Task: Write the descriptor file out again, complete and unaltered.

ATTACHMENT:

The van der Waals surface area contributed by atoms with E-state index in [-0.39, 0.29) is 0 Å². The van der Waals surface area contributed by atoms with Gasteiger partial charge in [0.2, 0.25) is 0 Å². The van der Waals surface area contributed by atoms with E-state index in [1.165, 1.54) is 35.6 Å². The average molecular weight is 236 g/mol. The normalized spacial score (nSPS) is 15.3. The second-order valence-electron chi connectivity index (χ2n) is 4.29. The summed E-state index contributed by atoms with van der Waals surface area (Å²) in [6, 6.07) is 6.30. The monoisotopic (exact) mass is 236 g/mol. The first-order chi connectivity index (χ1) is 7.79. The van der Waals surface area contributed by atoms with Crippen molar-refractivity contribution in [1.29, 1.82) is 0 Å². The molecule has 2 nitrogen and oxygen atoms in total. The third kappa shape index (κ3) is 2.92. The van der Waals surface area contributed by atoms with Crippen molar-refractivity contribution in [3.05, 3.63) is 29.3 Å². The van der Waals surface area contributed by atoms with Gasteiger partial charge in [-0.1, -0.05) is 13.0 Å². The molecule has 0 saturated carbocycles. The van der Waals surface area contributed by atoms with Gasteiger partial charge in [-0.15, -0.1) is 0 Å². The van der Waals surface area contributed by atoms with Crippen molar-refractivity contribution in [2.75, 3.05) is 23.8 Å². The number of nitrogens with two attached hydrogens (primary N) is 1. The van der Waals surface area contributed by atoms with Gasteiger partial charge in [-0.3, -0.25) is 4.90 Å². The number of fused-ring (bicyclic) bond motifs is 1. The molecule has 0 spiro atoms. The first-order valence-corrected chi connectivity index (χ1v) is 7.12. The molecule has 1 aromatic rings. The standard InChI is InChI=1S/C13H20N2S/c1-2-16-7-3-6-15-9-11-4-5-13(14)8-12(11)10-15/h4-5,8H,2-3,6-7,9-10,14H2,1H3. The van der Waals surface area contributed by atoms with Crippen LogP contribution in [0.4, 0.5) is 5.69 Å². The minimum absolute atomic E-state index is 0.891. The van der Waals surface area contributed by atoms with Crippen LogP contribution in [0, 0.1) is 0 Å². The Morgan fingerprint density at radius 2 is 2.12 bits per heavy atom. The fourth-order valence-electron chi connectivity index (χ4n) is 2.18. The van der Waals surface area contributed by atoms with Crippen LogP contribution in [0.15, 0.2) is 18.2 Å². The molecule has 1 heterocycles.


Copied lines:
The van der Waals surface area contributed by atoms with E-state index in [-0.39, 0.29) is 0 Å². The van der Waals surface area contributed by atoms with Gasteiger partial charge in [0.2, 0.25) is 0 Å². The van der Waals surface area contributed by atoms with E-state index in [1.165, 1.54) is 35.6 Å². The average molecular weight is 236 g/mol. The normalized spacial score (nSPS) is 15.3. The second-order valence-electron chi connectivity index (χ2n) is 4.29. The summed E-state index contributed by atoms with van der Waals surface area (Å²) in [6, 6.07) is 6.30. The monoisotopic (exact) mass is 236 g/mol. The first-order chi connectivity index (χ1) is 7.79. The van der Waals surface area contributed by atoms with Crippen molar-refractivity contribution in [1.29, 1.82) is 0 Å². The molecule has 2 nitrogen and oxygen atoms in total. The third kappa shape index (κ3) is 2.92. The van der Waals surface area contributed by atoms with Crippen molar-refractivity contribution in [3.05, 3.63) is 29.3 Å². The van der Waals surface area contributed by atoms with Gasteiger partial charge in [-0.1, -0.05) is 13.0 Å². The molecule has 0 saturated carbocycles. The van der Waals surface area contributed by atoms with Gasteiger partial charge in [-0.15, -0.1) is 0 Å². The van der Waals surface area contributed by atoms with Crippen molar-refractivity contribution in [2.75, 3.05) is 23.8 Å². The number of nitrogens with two attached hydrogens (primary N) is 1. The van der Waals surface area contributed by atoms with Gasteiger partial charge in [-0.3, -0.25) is 4.90 Å². The number of fused-ring (bicyclic) bond motifs is 1. The molecule has 0 spiro atoms. The first-order valence-corrected chi connectivity index (χ1v) is 7.12. The molecule has 1 aromatic rings. The standard InChI is InChI=1S/C13H20N2S/c1-2-16-7-3-6-15-9-11-4-5-13(14)8-12(11)10-15/h4-5,8H,2-3,6-7,9-10,14H2,1H3. The van der Waals surface area contributed by atoms with Crippen LogP contribution in [0.4, 0.5) is 5.69 Å². The minimum absolute atomic E-state index is 0.891. The van der Waals surface area contributed by atoms with Crippen LogP contribution in [0, 0.1) is 0 Å². The Morgan fingerprint density at radius 2 is 2.12 bits per heavy atom. The fourth-order valence-electron chi connectivity index (χ4n) is 2.18. The van der Waals surface area contributed by atoms with Crippen LogP contribution in [0.15, 0.2) is 18.2 Å². The molecule has 1 heterocycles.